x Abu Dhabi, UAEWednesday 17 January 2018

2010 Peugeot 308 CC

It might impress on first examination, but Richard Whitehead is not taken with the the convertible.

The roof takes 20 seconds to be stored away in the boot.
The roof takes 20 seconds to be stored away in the boot.

There are a number of things that have impressed me more than the Peugeot 308 CC, and many of these I hadn't expected. This year's Status Quo gig in Dubai was a case in point. Quite the opposite of the convertible Pug, which is chic and stylish where Quo are not, the ageing rockers showed some real substance and an ability to entertain. Likewise I was mightily taken by one of the region's budget airline operators when I last flew with them. The planes might not have the lines and the sports seats of the Peugeot, but there was plenty of unexpected room inside and the ride was more cushioned.

And, although I can hardly bring myself to say this, I have been enjoying the new service my telecom company has been providing of late, giving me greater flexibility and faster online speed. Unfortunately, performance and agility are not two USPs of this 308, which is a shame because they might be if it weren't for the extra weight of the hard-top convertible roof. I have to admit that I wasn't at all impressed by the 308, but I wasn't horrified either by a car that was released in Europe just over a year ago, and has been here for around six months. There are some very good aspects of this car that stand out in the most Gallic of ways. For instance, its design: it has personality, a growling look that is de rigeur with mass-production cars these days, as well as excellent finish and plenty of presence. The ebony paintwork contrasts nicely with the number of chrome features while the joins of the three-piece roof are reasonably incongruous.

What lets down the exterior, though, is the need for space to house the roof when it is stowed away. When viewed from behind, the boot becomes the booty and there's way too much weight on its rear to blend in with the sylphlike front and flanks. This is not a new trait of the 300 series of convertibles, but when you either love it or hate it, I'm with the latter. The inside is beautifully presented with excellent materials, plenty of Gallic style, a good level of luxury and barmy touches that would infuriate even the most patient folk. For instance, I didn't realise how much the world had been improved with the arrival of the adjustable steering wheel; without one, as in the 308, every position would feel like steering an old Alpha. Not only did I need short legs and long arms, gorilla-style, I needed X-ray vision to see through the steering wheel for the important business of checking the speedo.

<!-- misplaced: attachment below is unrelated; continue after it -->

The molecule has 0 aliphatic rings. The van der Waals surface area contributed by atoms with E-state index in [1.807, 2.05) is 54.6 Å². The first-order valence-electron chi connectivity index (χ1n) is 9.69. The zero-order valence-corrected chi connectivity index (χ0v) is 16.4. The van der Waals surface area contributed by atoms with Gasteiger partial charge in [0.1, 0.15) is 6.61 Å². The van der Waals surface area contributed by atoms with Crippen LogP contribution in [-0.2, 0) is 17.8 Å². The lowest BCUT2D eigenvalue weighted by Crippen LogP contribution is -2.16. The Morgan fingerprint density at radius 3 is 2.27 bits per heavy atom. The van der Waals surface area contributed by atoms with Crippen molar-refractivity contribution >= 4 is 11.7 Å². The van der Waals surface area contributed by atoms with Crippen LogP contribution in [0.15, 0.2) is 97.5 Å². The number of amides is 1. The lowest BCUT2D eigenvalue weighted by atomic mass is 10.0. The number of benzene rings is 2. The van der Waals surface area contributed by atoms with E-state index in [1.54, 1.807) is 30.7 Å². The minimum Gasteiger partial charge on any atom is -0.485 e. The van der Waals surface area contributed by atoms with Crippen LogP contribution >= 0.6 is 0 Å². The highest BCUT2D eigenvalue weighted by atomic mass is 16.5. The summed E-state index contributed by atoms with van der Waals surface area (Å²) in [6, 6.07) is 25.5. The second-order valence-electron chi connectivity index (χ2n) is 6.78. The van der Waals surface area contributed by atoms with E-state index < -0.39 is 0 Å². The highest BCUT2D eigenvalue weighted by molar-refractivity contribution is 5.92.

Also old school is the lack of knobs and knockers on the virgin steering wheel - a long-forgotten throwback to the past. But this time the annoyance came from my inability to work out the buttons for the cruise control, buried away out of sight to the bottom left behind the wheel, and the stereo controls, to the right. Instead of the "convenience controls" I would resort to reaching for the radio dials - performing abdominal crunches in the process.

For whatever reason, the highly attractive black-on-white dials on the speedo did not register the even decimals while the odd ones were highly magnified. As a result, it is tricky to remain the right side of legal without focusing on the empty space between 110 and 130 instead of the road - made doubly hard by the restrictive wheel. The material sports seats really do look the part, with integrated headrests and side bolstering to add to the effect. Unfortunately, it was all effect, with the soft seats offering little lateral support in return for their side-hugging promise. And please don't talk to me about the wholly ineffective air conditioning. It would have been better to post a punkahwalla in the back, but he probably wouldn't have fitted, so lacking is the leg- and especially the headroom.

On the road, the zip one would feel in a standard 308 dissipates through a combination of the width and straightness of our roads and the weight added by the disposable roof. The 140hp engine puts in the effort but lacks the guts needed to give this car performance to match its coupe appearance; instead, it is a car that has been designed as a cruiser, particularly on the straight. The steering is light at low speeds and progresses to hairy at pace.

You can have a bit of fun with the chassis, especially when you get the rear end to pull out around sharp corners. The suspension is set firm - probably too firm for real cruising comfort - but when driving sensibly, there is nothing wrong with the 308's handling other than the soft steering. A solid set of brakes bring you to a stop in no time. Inside the very capacious boot is the 308 CC's real draw card: the stowaway roof. It only takes 20 seconds to unfurl it, and even when it's packed inside, there is still around 250 cubic litres of space in the back. It is hard to judge the whole wind-in-your-hair experience in this country at this time of year, but it does seem that the Pug can keep the wind from buffeting even at freeway speeds. When the roof is up, it keeps things quiet and there's very little wind noise from above.

Impressive the 308 might not be, but striking it is. And this is where it hits the mark because it appeals to a feminine, European market that has forever admired Peugeot convertible coupes on the roads. The trouble is, unlike Status Quo, it doesn't travel so well outside Europe.